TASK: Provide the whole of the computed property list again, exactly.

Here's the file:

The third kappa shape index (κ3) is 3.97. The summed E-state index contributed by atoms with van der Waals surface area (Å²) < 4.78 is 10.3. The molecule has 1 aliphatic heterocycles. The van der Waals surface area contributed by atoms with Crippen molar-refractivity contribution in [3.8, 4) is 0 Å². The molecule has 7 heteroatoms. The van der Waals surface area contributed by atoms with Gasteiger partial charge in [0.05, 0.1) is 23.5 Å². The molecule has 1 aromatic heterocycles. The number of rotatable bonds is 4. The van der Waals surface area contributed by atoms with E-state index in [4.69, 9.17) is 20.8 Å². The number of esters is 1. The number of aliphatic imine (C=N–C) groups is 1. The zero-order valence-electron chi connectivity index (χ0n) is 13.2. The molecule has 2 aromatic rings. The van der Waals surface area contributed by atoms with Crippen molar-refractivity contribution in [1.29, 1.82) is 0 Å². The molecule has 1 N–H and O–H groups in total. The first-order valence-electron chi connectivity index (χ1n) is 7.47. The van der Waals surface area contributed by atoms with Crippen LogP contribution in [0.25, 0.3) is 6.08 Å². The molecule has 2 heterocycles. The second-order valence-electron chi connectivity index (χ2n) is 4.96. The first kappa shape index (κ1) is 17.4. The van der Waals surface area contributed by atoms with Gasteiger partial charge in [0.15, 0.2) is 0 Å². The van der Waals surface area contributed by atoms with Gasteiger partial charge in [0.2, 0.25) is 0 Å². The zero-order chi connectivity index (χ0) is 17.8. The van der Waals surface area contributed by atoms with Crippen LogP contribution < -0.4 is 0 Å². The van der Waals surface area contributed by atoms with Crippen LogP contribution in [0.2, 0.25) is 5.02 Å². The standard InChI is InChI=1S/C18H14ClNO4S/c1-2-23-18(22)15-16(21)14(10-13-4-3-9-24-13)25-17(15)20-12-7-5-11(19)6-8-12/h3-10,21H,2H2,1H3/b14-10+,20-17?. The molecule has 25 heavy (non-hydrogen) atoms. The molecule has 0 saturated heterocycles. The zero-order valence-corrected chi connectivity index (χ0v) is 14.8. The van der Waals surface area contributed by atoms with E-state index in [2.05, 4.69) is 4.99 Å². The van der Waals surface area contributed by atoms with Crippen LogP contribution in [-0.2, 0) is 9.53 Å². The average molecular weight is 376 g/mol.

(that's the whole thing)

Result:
The third kappa shape index (κ3) is 3.97. The summed E-state index contributed by atoms with van der Waals surface area (Å²) < 4.78 is 10.3. The molecule has 1 aliphatic heterocycles. The van der Waals surface area contributed by atoms with Crippen molar-refractivity contribution in [3.8, 4) is 0 Å². The molecule has 7 heteroatoms. The van der Waals surface area contributed by atoms with Gasteiger partial charge in [0.05, 0.1) is 23.5 Å². The molecule has 1 aromatic heterocycles. The number of rotatable bonds is 4. The van der Waals surface area contributed by atoms with E-state index in [4.69, 9.17) is 20.8 Å². The number of esters is 1. The number of aliphatic imine (C=N–C) groups is 1. The zero-order valence-electron chi connectivity index (χ0n) is 13.2. The molecule has 2 aromatic rings. The van der Waals surface area contributed by atoms with Crippen molar-refractivity contribution in [1.29, 1.82) is 0 Å². The molecule has 1 N–H and O–H groups in total. The first-order valence-electron chi connectivity index (χ1n) is 7.47. The van der Waals surface area contributed by atoms with Crippen LogP contribution in [0.25, 0.3) is 6.08 Å². The molecule has 2 heterocycles. The second-order valence-electron chi connectivity index (χ2n) is 4.96. The first kappa shape index (κ1) is 17.4. The van der Waals surface area contributed by atoms with Gasteiger partial charge in [0.15, 0.2) is 0 Å². The van der Waals surface area contributed by atoms with Gasteiger partial charge in [0.2, 0.25) is 0 Å². The zero-order chi connectivity index (χ0) is 17.8. The van der Waals surface area contributed by atoms with Crippen LogP contribution < -0.4 is 0 Å². The van der Waals surface area contributed by atoms with Crippen LogP contribution in [0.2, 0.25) is 5.02 Å². The standard InChI is InChI=1S/C18H14ClNO4S/c1-2-23-18(22)15-16(21)14(10-13-4-3-9-24-13)25-17(15)20-12-7-5-11(19)6-8-12/h3-10,21H,2H2,1H3/b14-10+,20-17?. The molecule has 25 heavy (non-hydrogen) atoms. The molecule has 0 saturated heterocycles. The zero-order valence-corrected chi connectivity index (χ0v) is 14.8. The van der Waals surface area contributed by atoms with E-state index in [2.05, 4.69) is 4.99 Å². The van der Waals surface area contributed by atoms with Crippen LogP contribution in [-0.2, 0) is 9.53 Å². The average molecular weight is 376 g/mol.